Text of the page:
Use this URL to cite or link to this record in EThOS: https://ethos.bl.uk/OrderDetails.do?uin=uk.bl.ethos.781318
Title: Taking risks, making art : experiential processes of community-based, facilitated arts in mental health
Author: Stannage, Elanor
ISNI:       0000 0004 7966 946X
Awarding Body: University of Leeds
Current Institution: University of Leeds
Date of Award: 2019
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Abstract:
What are the processes involved in the practice of making art, through different disciplines, with people experiencing mental distress? What happens when we take the risk of making art together? Using action research and narrative interviews, this thesis investigates these questions from the perspective of the people making the art: dancers, writers, theatre makers, artists and facilitators. In doing so it seeks to generate a situated knowledge of arts in mental health, detached from existing constructions based upon practitioner research and impact studies, in order to offer ways to reframe understanding of the field. Part 1 of the thesis sets out the theoretical terrain through examining the discourses of mental health and the discourses of the arts in order to unpick the complex interdisciplinary traditions that construct how we research and work with people in the context of arts in mental health. Part 2 explores the processes of participation that emerged from the research, looking closely at the significance of group dynamics and self-agency. Part 3 examines the processes of personal, relational and creative risk-taking in facilitated arts practice and their relevance in a mental health context. Through articulating the concept of 'facilitated creativity', this thesis proposes that what is particular about arts practice in relation to mental health is the potential for creative risk-taking, which offers opportunities to practice living in an age of precarity and help us develop as people. Finally, part 4 brings together the different theoretical strands from part 1, weaving ideas from these broad theoretical contexts with the findings in parts 2 and 3, to discuss the potential significance of a situated knowledge of process in arts in mental health.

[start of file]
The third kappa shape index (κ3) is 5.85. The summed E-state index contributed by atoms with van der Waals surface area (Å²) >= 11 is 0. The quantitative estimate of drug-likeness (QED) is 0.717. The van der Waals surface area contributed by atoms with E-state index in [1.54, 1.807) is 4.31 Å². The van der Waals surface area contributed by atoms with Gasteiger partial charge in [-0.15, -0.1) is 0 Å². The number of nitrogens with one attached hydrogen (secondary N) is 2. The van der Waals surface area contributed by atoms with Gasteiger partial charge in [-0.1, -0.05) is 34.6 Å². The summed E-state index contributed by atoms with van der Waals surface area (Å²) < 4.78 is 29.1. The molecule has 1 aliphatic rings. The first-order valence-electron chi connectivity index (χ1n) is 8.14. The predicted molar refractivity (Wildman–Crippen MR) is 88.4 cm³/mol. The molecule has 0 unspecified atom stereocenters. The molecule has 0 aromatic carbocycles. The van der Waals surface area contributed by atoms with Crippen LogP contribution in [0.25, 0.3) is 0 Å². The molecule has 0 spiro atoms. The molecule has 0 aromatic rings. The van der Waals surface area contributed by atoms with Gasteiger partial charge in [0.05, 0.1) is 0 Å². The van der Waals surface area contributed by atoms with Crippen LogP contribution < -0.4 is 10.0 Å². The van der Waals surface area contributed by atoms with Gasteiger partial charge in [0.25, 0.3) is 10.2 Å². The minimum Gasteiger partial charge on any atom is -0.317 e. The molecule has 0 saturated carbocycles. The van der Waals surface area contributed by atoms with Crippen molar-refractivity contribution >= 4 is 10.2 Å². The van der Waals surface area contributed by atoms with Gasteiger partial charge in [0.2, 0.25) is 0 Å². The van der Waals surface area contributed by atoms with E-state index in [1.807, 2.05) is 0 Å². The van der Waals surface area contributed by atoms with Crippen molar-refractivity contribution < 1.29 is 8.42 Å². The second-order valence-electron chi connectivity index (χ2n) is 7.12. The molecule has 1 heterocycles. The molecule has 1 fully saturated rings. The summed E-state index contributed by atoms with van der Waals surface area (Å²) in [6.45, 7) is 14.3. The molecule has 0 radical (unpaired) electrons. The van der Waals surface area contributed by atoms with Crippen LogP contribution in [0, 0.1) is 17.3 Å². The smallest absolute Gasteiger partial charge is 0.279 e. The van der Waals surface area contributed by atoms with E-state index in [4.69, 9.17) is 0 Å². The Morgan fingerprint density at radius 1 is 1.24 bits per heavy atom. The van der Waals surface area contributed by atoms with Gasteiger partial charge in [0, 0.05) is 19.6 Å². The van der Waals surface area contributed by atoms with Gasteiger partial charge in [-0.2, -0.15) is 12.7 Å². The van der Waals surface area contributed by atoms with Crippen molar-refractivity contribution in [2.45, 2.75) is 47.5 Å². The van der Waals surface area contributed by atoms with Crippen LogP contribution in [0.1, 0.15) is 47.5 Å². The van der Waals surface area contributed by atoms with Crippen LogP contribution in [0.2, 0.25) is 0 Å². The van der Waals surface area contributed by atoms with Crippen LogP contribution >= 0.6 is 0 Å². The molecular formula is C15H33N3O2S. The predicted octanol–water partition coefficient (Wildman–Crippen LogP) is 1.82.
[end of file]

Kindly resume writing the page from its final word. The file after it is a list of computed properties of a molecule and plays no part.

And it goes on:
Supervisor: Reason, Matthew ; Rowe, Nick Sponsor: Not available
Qualification Name: Thesis (Ph.D.) Qualification Level: Doctoral
EThOS ID: uk.bl.ethos.781318  DOI: Not available
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